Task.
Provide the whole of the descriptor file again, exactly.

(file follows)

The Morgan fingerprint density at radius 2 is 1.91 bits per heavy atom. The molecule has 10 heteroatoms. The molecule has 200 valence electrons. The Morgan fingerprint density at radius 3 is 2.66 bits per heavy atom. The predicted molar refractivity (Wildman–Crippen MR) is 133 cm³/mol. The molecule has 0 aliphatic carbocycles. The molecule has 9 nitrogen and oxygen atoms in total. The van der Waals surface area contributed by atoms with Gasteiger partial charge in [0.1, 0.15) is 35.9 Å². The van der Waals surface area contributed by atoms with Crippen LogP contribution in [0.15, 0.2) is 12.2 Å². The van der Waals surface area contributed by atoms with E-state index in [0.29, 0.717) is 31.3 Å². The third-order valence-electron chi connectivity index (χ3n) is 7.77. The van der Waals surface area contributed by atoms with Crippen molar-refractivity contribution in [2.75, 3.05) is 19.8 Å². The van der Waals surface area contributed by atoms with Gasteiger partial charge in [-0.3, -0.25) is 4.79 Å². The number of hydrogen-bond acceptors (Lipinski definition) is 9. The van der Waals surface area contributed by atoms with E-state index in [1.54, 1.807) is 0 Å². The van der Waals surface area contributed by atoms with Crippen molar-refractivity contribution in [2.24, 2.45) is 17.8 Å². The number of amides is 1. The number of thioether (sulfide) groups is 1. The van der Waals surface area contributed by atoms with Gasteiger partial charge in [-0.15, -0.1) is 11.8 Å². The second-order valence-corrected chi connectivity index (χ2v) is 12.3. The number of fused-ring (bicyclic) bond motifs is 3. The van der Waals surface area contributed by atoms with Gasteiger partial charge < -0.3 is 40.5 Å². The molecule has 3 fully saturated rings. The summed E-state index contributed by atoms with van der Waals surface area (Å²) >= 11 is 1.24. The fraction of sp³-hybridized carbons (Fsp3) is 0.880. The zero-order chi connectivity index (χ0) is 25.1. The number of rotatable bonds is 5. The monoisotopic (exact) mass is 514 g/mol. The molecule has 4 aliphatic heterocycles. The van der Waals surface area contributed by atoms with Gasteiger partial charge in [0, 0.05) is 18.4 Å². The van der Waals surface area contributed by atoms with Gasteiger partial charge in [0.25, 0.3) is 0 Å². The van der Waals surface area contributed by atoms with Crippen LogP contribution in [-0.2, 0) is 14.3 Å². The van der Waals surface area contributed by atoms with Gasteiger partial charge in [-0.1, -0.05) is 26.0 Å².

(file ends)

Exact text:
The Morgan fingerprint density at radius 2 is 1.91 bits per heavy atom. The molecule has 10 heteroatoms. The molecule has 200 valence electrons. The Morgan fingerprint density at radius 3 is 2.66 bits per heavy atom. The predicted molar refractivity (Wildman–Crippen MR) is 133 cm³/mol. The molecule has 0 aliphatic carbocycles. The molecule has 9 nitrogen and oxygen atoms in total. The van der Waals surface area contributed by atoms with Gasteiger partial charge in [0.1, 0.15) is 35.9 Å². The van der Waals surface area contributed by atoms with Crippen LogP contribution in [0.15, 0.2) is 12.2 Å². The van der Waals surface area contributed by atoms with E-state index in [0.29, 0.717) is 31.3 Å². The third-order valence-electron chi connectivity index (χ3n) is 7.77. The van der Waals surface area contributed by atoms with Crippen molar-refractivity contribution in [2.75, 3.05) is 19.8 Å². The van der Waals surface area contributed by atoms with Gasteiger partial charge in [-0.3, -0.25) is 4.79 Å². The number of hydrogen-bond acceptors (Lipinski definition) is 9. The van der Waals surface area contributed by atoms with E-state index in [1.54, 1.807) is 0 Å². The van der Waals surface area contributed by atoms with Crippen molar-refractivity contribution in [2.24, 2.45) is 17.8 Å². The number of amides is 1. The number of thioether (sulfide) groups is 1. The van der Waals surface area contributed by atoms with Gasteiger partial charge in [-0.15, -0.1) is 11.8 Å². The second-order valence-corrected chi connectivity index (χ2v) is 12.3. The number of fused-ring (bicyclic) bond motifs is 3. The van der Waals surface area contributed by atoms with Gasteiger partial charge < -0.3 is 40.5 Å². The molecule has 3 fully saturated rings. The summed E-state index contributed by atoms with van der Waals surface area (Å²) >= 11 is 1.24. The fraction of sp³-hybridized carbons (Fsp3) is 0.880. The zero-order chi connectivity index (χ0) is 25.1. The number of rotatable bonds is 5. The monoisotopic (exact) mass is 514 g/mol. The molecule has 4 aliphatic heterocycles. The van der Waals surface area contributed by atoms with Gasteiger partial charge in [0, 0.05) is 18.4 Å². The van der Waals surface area contributed by atoms with Gasteiger partial charge in [0.25, 0.3) is 0 Å². The van der Waals surface area contributed by atoms with Crippen LogP contribution in [-0.2, 0) is 14.3 Å². The van der Waals surface area contributed by atoms with Gasteiger partial charge in [-0.1, -0.05) is 26.0 Å².